The Committee was briefed by the Deputy Minister of Co-operative Governance and Traditional Affairs and by representatives from the Department of Corporate Governance and Traditional Affairs on the Budget Vote 29. The purpose of the presentation was to provide feedback on the performance of the Department of Provincial and Local Government for the 2008/09 financial year, and to provide an overview of the strategic priorities of the new Department of Co-operative Governance and Traditional Affairs. The new Department had an expanded mandate and the emphasis was on delivery and implementation. Given the Department's expanded mandate, which included closer co-operation between the three spheres of government, the overall feeling was that intergovernmental relations should be left voluntary, as legislating co-operative governance could be dangerous.
The Department then tabled its Strategic Plan, noting the key focus areas would be to build and strengthen co-operative governance in a developmental state, to strengthen accountability and clean government, to accelerate service delivery and support the vulnerable groups, to improve the developmental capacity of traditional leadership and to foster development partnerships, social cohesion and community mobilisation. The current and expected budgets were also tabled and explained.
Members expressed their concerns, in the light of the expanded mandate, on the capacity of the Department to handle the increased workload, and service delivery issues by municipalities at grassroots level. They further expressed concern with the apparently excessive use of consultants, and several Members nd demanded what the Department was doing about the issue. The Committee also touched on the possibility of having a single public service, but the Deputy Minister responded that this issue, along with others, would be revisited at a later time. Several agreed that the nature of intergovernmental relations was voluntary and should remain as such. Members questioned the proposed increase in electricity tariffs, and it was mooted that Eskom should make a presentation to the Committee. Members also asked what would happen to the Integrated Sustainable Rural Development Programme, and the options for traditional affairs, and what was being done about disaster management.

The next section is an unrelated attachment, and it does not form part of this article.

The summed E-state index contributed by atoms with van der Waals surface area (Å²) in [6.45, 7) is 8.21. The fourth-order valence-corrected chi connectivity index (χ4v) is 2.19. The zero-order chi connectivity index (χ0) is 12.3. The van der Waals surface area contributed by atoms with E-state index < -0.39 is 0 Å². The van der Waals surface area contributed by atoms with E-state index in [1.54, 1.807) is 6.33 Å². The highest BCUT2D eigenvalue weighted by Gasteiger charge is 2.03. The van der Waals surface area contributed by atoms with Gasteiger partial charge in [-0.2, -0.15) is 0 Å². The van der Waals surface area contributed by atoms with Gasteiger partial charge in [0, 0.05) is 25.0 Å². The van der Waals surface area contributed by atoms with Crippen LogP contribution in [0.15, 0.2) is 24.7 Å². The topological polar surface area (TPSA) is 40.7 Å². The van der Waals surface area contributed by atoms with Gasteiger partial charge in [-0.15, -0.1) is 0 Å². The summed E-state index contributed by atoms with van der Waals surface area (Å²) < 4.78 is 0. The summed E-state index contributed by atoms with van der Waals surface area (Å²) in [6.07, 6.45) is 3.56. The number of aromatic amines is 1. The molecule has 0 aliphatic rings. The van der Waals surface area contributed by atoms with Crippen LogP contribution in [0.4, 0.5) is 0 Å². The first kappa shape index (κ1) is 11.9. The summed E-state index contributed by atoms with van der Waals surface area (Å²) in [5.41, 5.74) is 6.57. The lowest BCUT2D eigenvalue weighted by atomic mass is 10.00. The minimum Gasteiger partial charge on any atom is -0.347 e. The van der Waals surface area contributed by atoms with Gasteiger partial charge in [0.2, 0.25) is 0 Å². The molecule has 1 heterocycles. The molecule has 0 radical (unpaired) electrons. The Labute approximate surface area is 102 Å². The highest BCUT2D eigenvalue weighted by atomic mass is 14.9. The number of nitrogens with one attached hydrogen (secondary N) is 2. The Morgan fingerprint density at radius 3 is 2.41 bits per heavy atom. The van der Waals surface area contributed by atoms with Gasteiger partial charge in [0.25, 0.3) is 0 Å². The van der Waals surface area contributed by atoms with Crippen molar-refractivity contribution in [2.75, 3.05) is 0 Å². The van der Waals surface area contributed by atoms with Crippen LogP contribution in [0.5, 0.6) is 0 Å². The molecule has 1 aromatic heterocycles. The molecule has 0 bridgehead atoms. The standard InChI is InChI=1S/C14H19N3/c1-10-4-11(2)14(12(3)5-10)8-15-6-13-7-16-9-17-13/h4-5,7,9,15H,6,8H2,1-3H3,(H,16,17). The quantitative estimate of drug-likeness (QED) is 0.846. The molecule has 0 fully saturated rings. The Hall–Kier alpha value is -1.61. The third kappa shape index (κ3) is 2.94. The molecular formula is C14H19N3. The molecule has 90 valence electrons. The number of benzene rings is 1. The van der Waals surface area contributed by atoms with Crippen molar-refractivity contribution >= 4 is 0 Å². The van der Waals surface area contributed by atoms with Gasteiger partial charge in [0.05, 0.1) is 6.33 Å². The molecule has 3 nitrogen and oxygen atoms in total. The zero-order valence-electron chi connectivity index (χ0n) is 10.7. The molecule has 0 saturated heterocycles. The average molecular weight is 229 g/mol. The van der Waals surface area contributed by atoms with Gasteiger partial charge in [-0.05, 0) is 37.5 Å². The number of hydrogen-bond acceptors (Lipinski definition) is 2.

Department of Corporate Governance and Traditional Affairs: Strategic Plan and Budget 2009-12